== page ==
By Nasser Youssef
Banks have once again taken an interest in financing the construction materials sector which has been quite stagnant since January 25.
Banks have pledged to provide EGP 1.7 billion in loans before the end of the current year to finance Egyptian Steel and Al-Marakbi for Metal Industries to erect two new plants.
Al-Marakbi for Metal Industies will receive a loan of EGP 700 million arranged by both the National Bank of Egypt and Misr Iran Development Bank. In addition, Egyptian Steel will receive EGP 1billion in Islamic loans, arranged by Audi Bank and Banque Misr.
It is expected that banks largely invest in construction materials during the coming period in order to implement a 1-million-unit residential unit project. In addition, banks will finance infrastructure projects such as roads, bridges, and others in co-operation with private sector companies.
The loan to Al-Marakbi for Metal Industries came after banks abstained from metal companies following a court ruling last year. The ruling revoked the licenses of four companies: El Ezz Steel Sheet Manufacturing, El Ezz Steel, Beshay, Suez Steel and Tiba. Banks were reported to have provided these plants with approximately EGP 6 billion and threatened not to provide any new loans to the sector if the problems remain unresolved.
Sahar El-Damaty, Credit Risk Director at a private bank, said that the steel sector is a strategically important one for Egypt, noting that a portion of the steel plants’ production is exported, providing the country with foreign currency.
She stressed that political stability and security will lead to increased investments in real estate, leading to increased demand for construction materials, adding that the government directed a large amount of money towards building new roads and water projects, allocating EGP 55 billion for investment projects in the new budget. The projects will significantly increase demand on construction materials, especially steel.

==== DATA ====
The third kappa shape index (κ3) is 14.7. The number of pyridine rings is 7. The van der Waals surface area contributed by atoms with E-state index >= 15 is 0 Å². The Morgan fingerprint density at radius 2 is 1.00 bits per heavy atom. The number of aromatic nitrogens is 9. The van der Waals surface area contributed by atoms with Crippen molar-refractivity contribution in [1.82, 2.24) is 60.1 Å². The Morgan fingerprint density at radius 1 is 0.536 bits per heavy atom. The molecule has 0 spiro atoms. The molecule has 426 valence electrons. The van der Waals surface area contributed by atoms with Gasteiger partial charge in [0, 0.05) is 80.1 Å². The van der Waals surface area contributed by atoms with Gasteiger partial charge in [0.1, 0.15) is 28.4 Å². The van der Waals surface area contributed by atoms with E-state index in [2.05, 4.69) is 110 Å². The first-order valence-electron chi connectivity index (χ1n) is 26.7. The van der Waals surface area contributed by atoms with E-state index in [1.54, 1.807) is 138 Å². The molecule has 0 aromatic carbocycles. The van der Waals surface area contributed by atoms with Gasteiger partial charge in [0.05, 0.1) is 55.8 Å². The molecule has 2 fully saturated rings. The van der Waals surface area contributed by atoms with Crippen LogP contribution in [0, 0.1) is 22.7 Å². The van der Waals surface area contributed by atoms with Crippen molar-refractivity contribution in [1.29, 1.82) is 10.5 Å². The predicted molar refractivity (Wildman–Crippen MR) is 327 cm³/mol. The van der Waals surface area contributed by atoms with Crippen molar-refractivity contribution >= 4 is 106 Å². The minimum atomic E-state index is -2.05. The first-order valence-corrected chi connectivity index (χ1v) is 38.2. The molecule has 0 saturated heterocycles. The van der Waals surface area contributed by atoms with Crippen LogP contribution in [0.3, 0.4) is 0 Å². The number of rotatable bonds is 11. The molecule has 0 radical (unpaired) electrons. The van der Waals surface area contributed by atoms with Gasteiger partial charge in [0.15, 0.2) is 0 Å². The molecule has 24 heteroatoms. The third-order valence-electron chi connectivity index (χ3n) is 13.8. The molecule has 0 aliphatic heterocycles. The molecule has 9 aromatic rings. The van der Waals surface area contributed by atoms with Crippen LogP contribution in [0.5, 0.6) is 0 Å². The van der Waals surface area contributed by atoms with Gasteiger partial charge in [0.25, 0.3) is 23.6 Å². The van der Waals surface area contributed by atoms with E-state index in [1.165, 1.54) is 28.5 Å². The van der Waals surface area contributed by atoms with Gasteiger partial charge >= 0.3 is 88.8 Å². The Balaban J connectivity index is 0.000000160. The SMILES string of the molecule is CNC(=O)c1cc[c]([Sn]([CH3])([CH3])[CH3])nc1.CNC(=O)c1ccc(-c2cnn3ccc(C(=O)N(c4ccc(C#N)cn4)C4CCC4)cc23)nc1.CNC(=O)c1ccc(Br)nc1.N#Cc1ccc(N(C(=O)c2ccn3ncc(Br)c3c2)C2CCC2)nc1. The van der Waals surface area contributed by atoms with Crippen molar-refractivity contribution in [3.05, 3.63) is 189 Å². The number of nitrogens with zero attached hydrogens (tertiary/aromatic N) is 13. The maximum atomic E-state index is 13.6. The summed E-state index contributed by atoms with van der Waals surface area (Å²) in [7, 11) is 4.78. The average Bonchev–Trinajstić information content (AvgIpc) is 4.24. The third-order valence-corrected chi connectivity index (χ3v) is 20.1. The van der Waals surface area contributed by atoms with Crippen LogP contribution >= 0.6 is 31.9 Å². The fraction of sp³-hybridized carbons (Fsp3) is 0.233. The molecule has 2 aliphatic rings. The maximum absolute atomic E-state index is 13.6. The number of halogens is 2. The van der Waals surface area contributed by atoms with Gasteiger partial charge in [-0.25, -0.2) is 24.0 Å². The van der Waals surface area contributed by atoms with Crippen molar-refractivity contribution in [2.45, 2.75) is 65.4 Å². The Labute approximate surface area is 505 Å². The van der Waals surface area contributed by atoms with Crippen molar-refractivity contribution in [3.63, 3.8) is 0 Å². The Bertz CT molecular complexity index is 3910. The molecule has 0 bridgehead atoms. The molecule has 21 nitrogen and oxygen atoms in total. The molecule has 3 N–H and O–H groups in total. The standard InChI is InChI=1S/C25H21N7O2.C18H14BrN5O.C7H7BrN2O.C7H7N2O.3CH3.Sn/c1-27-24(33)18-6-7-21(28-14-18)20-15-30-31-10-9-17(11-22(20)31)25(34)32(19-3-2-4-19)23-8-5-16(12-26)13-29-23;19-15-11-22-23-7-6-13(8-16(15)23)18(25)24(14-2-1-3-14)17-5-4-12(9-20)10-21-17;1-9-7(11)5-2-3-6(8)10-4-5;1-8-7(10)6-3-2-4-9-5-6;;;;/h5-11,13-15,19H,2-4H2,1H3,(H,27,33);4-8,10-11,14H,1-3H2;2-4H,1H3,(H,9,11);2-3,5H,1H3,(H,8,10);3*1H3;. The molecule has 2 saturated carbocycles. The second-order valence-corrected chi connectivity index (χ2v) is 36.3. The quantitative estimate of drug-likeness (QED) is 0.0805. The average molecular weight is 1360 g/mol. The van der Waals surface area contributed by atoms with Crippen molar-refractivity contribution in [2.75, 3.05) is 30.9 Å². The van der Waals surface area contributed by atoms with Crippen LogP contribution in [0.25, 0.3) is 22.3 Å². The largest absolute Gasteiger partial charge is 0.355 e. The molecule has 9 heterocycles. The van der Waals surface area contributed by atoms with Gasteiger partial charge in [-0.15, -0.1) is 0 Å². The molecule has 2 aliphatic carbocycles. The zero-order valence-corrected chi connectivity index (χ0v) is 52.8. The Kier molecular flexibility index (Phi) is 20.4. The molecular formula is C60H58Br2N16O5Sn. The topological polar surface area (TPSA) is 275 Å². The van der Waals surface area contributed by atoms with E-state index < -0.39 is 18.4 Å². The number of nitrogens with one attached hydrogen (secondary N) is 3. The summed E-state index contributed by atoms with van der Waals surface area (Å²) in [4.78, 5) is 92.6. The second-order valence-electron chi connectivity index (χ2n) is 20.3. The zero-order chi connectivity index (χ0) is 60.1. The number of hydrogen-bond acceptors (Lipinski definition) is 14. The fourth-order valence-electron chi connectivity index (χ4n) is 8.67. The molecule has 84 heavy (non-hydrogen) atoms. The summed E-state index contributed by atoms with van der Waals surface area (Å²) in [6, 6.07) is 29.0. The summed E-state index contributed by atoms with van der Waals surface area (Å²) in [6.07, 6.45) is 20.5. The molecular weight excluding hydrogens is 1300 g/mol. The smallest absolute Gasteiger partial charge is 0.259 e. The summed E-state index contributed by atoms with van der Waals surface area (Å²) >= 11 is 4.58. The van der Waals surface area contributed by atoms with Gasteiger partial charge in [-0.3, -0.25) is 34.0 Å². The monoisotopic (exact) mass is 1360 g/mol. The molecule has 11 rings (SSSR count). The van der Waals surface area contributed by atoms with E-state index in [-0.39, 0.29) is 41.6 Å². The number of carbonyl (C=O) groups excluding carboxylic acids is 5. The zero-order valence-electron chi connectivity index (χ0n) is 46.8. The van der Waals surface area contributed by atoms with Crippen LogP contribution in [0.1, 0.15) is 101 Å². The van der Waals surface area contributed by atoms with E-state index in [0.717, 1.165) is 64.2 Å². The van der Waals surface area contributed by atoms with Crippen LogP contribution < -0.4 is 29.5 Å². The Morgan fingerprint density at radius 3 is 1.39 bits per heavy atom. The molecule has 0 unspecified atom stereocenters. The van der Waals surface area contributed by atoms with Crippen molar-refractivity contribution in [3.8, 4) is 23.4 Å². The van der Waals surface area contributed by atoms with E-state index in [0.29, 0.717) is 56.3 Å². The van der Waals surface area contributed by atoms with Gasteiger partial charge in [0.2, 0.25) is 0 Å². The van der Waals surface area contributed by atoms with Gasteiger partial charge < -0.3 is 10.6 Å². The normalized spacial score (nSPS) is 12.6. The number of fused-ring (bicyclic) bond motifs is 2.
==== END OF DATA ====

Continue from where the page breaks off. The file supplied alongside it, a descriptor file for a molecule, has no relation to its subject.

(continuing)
El-Damaty noted that during the coming period, banks hope to provide financing to all sectors in order to distribute risk. The lack of confidence in long-term financing was caused by Egypt’s credit rating being downgraded, she added, expecting that confidence will return when political stability does.
Ahmad Galal, Corporate Finance Director with Piraeus bank Egypt, said that the heightened demand on residential units will attract banks to provide financing to the construction materials’ sector.
Soon thereal estate sector will grow after lagging since the January Revolution, he added, noting that the country will also start implementing residential projects to meet citizens’ needs. He stressed the necessity of assuring investors, resuming halted projects and resolving the construction-licensing problem in order to address the housing crisis.
He also said that banks have a real desire to expand their financing to construction sector, especially steel plants situated in non-traditional areas and outside of the greater Cairo area.
A corporate finance officer at the Arab African International Bank said that the steel sector will be one of the most important sectors for banks within the coming year, noting that with the licensing problem resolved last year, banks have regained the confidence to invest in the sector.